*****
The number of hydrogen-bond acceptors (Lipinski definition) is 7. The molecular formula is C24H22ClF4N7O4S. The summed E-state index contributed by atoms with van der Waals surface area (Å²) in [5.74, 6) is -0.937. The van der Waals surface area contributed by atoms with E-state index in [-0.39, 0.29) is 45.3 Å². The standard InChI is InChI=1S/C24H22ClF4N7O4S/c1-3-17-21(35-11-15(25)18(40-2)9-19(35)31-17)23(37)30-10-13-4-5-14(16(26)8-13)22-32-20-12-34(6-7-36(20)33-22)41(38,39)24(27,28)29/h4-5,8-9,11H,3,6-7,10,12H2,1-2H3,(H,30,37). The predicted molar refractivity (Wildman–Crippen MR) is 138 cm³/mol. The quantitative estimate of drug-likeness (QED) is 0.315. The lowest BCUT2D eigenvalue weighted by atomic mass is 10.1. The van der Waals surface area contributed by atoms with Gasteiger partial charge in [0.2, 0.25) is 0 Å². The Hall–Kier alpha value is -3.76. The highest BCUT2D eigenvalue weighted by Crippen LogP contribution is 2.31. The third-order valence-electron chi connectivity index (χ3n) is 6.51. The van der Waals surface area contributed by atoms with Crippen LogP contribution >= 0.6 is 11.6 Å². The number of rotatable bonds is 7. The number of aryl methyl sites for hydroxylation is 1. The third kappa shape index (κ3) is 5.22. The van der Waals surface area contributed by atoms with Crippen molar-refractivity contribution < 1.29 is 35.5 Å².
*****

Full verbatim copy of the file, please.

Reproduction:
The number of hydrogen-bond acceptors (Lipinski definition) is 7. The molecular formula is C24H22ClF4N7O4S. The summed E-state index contributed by atoms with van der Waals surface area (Å²) in [5.74, 6) is -0.937. The van der Waals surface area contributed by atoms with E-state index in [-0.39, 0.29) is 45.3 Å². The standard InChI is InChI=1S/C24H22ClF4N7O4S/c1-3-17-21(35-11-15(25)18(40-2)9-19(35)31-17)23(37)30-10-13-4-5-14(16(26)8-13)22-32-20-12-34(6-7-36(20)33-22)41(38,39)24(27,28)29/h4-5,8-9,11H,3,6-7,10,12H2,1-2H3,(H,30,37). The predicted molar refractivity (Wildman–Crippen MR) is 138 cm³/mol. The quantitative estimate of drug-likeness (QED) is 0.315. The lowest BCUT2D eigenvalue weighted by atomic mass is 10.1. The van der Waals surface area contributed by atoms with Gasteiger partial charge in [0.2, 0.25) is 0 Å². The Hall–Kier alpha value is -3.76. The highest BCUT2D eigenvalue weighted by Crippen LogP contribution is 2.31. The third-order valence-electron chi connectivity index (χ3n) is 6.51. The van der Waals surface area contributed by atoms with Crippen LogP contribution >= 0.6 is 11.6 Å². The number of rotatable bonds is 7. The number of aryl methyl sites for hydroxylation is 1. The third kappa shape index (κ3) is 5.22. The van der Waals surface area contributed by atoms with Crippen molar-refractivity contribution < 1.29 is 35.5 Å².